By Julia Kassem
It would be disingenuous to discuss the history of Islam in America without tying it into the history of Black America. The legacy of the first Muslim in North America, Mostafa Al-Zammouri, a slave from Morocco, reflects the liminal identity of the Muslim that was hostage to the social climate of his time.
He was referred to as "brown", not Black; seen as a servant relative to his captors, yet transcended the social confines of slavery as a Moor.
Primarily Berber, Zammouri was also an Arabic speaker. While his Arab identity, as such with the linguistic subgroup, complements rather than contradicts his Berber heritage, his presence in history underpins the intersectional histories and complexities of the Arab, Black and Muslim communities.
From the sedition acts and quota limits to the civil rights movements, Black, Muslim and Arab Americans have navigated through multiple identities in service of the political contexts that shaped and defined their semantics.
The immigration and sedition quotas, as mandated by the 1924 Immigration Acts, marginalized immigrants, just as Jim Crow and segregation laws marginalized Black Americans.
One of the earliest manifestations of a Muslim community politically mobilizing can be traced to Dusé Mohamed Ali, a journalist and former actor of Egyptian and Sudanese origin who left performing out of disenchantment with his often Orientalist roles.
Joining politically active South Asian Muslims in England, Ali embedded his mission into the greater anti-imperialist movement of his Anglo-English counterparts in delivering a message that dually— through a medium of Islamic unity— resisted African and Asian colonialism.
Ali transferred these teachings into an establishment of shared political affinities with the South Asian immigrant communities in Detroit. Along with Sheikh Kalil Bazzy, who was of Lebanese origin, the Universal Islamic Society (UIS), born out of the pluralist movements, became the first mosque established in the city of Detroit.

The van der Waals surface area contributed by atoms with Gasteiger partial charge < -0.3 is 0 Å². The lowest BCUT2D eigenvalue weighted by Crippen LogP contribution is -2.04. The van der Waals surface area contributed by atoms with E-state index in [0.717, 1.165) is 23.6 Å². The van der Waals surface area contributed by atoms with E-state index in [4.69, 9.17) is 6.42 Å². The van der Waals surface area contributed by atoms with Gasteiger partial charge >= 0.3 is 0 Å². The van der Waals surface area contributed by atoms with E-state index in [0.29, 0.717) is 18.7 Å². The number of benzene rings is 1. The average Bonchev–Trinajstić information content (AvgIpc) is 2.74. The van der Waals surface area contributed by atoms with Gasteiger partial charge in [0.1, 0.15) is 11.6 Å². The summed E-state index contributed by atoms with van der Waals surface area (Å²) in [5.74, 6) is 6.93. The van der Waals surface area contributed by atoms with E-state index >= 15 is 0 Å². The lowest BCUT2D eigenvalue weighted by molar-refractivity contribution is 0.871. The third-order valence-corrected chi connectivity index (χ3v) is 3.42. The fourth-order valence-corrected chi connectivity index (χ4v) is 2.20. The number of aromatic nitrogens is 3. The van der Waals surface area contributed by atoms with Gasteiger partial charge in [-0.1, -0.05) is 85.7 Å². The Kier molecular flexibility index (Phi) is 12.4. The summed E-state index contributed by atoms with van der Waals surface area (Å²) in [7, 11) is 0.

Through the multiethnic coalition the mosque represented, shared political affinities materialized into a political perspective that delivered a multi-ethnic Muslim voice.
While the relatively universal message of Islam served as the basis for coalescing different ethnic communities, each ethnic group retained its distinct features that manifested differently within the society and culture it inhabited.
"These intersections were being revived by [Marcus] Garvey's group and the Moorish Science Temple," said Dr. Sally Howell, professor of history at the University of Michigan-Dearborn and author of "Old Islam in Detroit." "Each emphasized a different point; [such as] pan-Africanism, [or] pan-Islamicism."
Congregations such as the Moorish Science Temple and the Nation of Islam, the latter having been influenced by the UIS, contained elements recognizably distinct from more Orthodox Islamic customs and beliefs in constructing a unique narrative for themselves to transgress the historical one with which slavery had associated them.